There is something inspiring about being with other people who care deeply about the things you care about. In middle school ministry, it can be tough to find those people. Thankfully, the good people over at the Youth Cartel have created an event specifically for that purpose… The Middle School Ministry Campference.

I have gone to the first two years this event has happened, and I can wholeheartedly recommend this experience. The content is designed specifically for middle school youth workers, which is rare at a conference. But my favorite thing about this event is the people who go to it. The event is smaller than most conferences, so you get to know other people in your tribe. Every meal is eaten together so you’re rubbing shoulders with people from all over the nation who have great creative ideas on how to succeed in making middle school disciples.

I will be there this year, and I hope you will be too. It’s sneaking up on us (Oct 11-13), so get registered quickly!

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instagram picOne of the best tools ever created for middle school ministry is Instagram. I realize that apps like Instagram can be cool for a couple years and then be sent off to grandma’s farm in the country where they can run and be free of all pain from their old-ness. But for right now in the present reality of middle school ministry, I believe it is the best app available. If you have even 5 students in your group who have Instagram, you should have an account specifically for your ministry. Here are just a few reasons why:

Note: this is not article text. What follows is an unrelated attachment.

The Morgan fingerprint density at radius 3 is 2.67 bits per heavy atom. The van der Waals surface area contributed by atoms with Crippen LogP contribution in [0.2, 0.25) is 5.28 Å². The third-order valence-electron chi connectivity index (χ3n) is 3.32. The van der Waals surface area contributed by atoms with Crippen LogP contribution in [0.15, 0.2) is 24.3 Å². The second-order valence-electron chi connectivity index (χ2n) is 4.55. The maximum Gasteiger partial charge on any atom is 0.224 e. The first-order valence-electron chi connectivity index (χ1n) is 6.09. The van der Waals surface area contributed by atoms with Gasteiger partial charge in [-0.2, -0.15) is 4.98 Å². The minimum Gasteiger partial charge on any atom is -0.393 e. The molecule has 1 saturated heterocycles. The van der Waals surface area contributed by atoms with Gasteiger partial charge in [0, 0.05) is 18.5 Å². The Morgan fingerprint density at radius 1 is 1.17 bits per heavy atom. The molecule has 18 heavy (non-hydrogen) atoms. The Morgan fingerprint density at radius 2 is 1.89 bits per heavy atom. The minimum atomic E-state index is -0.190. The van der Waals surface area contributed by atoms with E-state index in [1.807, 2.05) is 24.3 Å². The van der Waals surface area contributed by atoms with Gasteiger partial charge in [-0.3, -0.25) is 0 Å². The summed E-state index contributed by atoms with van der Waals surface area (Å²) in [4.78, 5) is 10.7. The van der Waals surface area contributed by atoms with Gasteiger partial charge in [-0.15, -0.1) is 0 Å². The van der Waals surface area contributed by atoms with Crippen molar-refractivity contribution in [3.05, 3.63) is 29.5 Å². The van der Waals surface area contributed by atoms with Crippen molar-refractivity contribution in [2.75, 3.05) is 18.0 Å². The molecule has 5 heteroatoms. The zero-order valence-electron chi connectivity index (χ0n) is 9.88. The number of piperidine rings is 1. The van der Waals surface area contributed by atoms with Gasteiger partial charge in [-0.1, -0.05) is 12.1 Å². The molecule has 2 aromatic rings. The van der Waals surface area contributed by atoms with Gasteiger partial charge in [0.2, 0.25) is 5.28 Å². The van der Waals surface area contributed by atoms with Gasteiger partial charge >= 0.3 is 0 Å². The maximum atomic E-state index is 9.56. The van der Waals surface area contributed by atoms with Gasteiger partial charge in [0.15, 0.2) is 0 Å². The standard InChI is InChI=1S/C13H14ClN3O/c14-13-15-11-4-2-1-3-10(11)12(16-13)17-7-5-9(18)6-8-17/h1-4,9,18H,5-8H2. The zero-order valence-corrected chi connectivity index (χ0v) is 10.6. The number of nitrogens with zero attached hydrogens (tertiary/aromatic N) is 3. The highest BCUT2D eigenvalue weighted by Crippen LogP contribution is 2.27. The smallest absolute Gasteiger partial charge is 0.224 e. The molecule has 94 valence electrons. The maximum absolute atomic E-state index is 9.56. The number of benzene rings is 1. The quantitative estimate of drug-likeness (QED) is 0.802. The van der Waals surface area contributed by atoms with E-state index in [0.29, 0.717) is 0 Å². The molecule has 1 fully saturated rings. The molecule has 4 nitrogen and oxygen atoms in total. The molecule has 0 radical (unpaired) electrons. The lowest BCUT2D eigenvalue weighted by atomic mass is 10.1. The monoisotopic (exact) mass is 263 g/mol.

• Middle schoolers love Instagram. I don’t think I need to explain this one, but with the explosion of the digital age, everything is in picture form. I once heard a youth pastor say that they were trying to be counter-cultural and fight against the popularity of Instagram… To which I replied, “Huh??” This isn’t a sin issue. This is a cultural engagement opportunity. I love posting pictures of our students worshipping or verses we talked about in the sermon or students simply having fun at church. When students are rushing down their photo feed, they are bombarded with negativity and judgmentalism. Then they see that one picture from the middle school ministry, and they are reminded in the middle of the day about who they are. As the church let’s offer redeeming images for students to see and celebrate.
  • Students love to see themselves in pictures. It makes me laugh everytime when we post a picture to our ministry account of nearly 300 students, and that one student will make a point to comment and say, “I see me!” I mean, honestly, we all love to see ourselves… But throw in the insecurities of the middle school age, and they love it even more. It helps give them an objective look at who they are when they’re not talking selfies.